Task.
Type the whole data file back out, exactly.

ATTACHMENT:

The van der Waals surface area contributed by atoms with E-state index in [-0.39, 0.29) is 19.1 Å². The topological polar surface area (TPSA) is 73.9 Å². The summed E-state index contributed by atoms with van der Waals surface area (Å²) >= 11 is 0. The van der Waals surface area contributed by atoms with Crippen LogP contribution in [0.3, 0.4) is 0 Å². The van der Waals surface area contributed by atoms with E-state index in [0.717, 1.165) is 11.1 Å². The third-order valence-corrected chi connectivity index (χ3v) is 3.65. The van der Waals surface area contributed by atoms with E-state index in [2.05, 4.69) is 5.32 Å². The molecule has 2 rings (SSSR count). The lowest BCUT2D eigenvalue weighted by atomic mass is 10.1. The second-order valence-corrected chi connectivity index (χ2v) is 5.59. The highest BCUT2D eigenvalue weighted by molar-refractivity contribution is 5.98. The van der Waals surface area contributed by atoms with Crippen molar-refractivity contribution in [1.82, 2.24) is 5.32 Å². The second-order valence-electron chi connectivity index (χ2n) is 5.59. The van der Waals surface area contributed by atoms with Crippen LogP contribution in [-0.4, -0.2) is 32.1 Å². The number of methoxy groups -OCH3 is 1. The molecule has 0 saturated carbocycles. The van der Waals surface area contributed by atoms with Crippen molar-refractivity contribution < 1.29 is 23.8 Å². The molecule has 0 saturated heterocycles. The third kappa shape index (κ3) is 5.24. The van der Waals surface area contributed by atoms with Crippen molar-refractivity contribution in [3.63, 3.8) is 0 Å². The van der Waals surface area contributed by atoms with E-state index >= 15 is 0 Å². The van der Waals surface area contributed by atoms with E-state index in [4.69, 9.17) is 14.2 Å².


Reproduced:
The van der Waals surface area contributed by atoms with E-state index in [-0.39, 0.29) is 19.1 Å². The topological polar surface area (TPSA) is 73.9 Å². The summed E-state index contributed by atoms with van der Waals surface area (Å²) >= 11 is 0. The van der Waals surface area contributed by atoms with Crippen LogP contribution in [0.3, 0.4) is 0 Å². The van der Waals surface area contributed by atoms with E-state index in [0.717, 1.165) is 11.1 Å². The third-order valence-corrected chi connectivity index (χ3v) is 3.65. The van der Waals surface area contributed by atoms with E-state index in [2.05, 4.69) is 5.32 Å². The molecule has 2 rings (SSSR count). The lowest BCUT2D eigenvalue weighted by atomic mass is 10.1. The second-order valence-corrected chi connectivity index (χ2v) is 5.59. The highest BCUT2D eigenvalue weighted by molar-refractivity contribution is 5.98. The van der Waals surface area contributed by atoms with Crippen molar-refractivity contribution in [1.82, 2.24) is 5.32 Å². The second-order valence-electron chi connectivity index (χ2n) is 5.59. The van der Waals surface area contributed by atoms with Crippen LogP contribution in [-0.4, -0.2) is 32.1 Å². The number of methoxy groups -OCH3 is 1. The molecule has 0 saturated carbocycles. The van der Waals surface area contributed by atoms with Crippen molar-refractivity contribution < 1.29 is 23.8 Å². The molecule has 0 saturated heterocycles. The third kappa shape index (κ3) is 5.24. The van der Waals surface area contributed by atoms with Crippen molar-refractivity contribution in [3.63, 3.8) is 0 Å². The van der Waals surface area contributed by atoms with E-state index >= 15 is 0 Å². The van der Waals surface area contributed by atoms with E-state index in [4.69, 9.17) is 14.2 Å².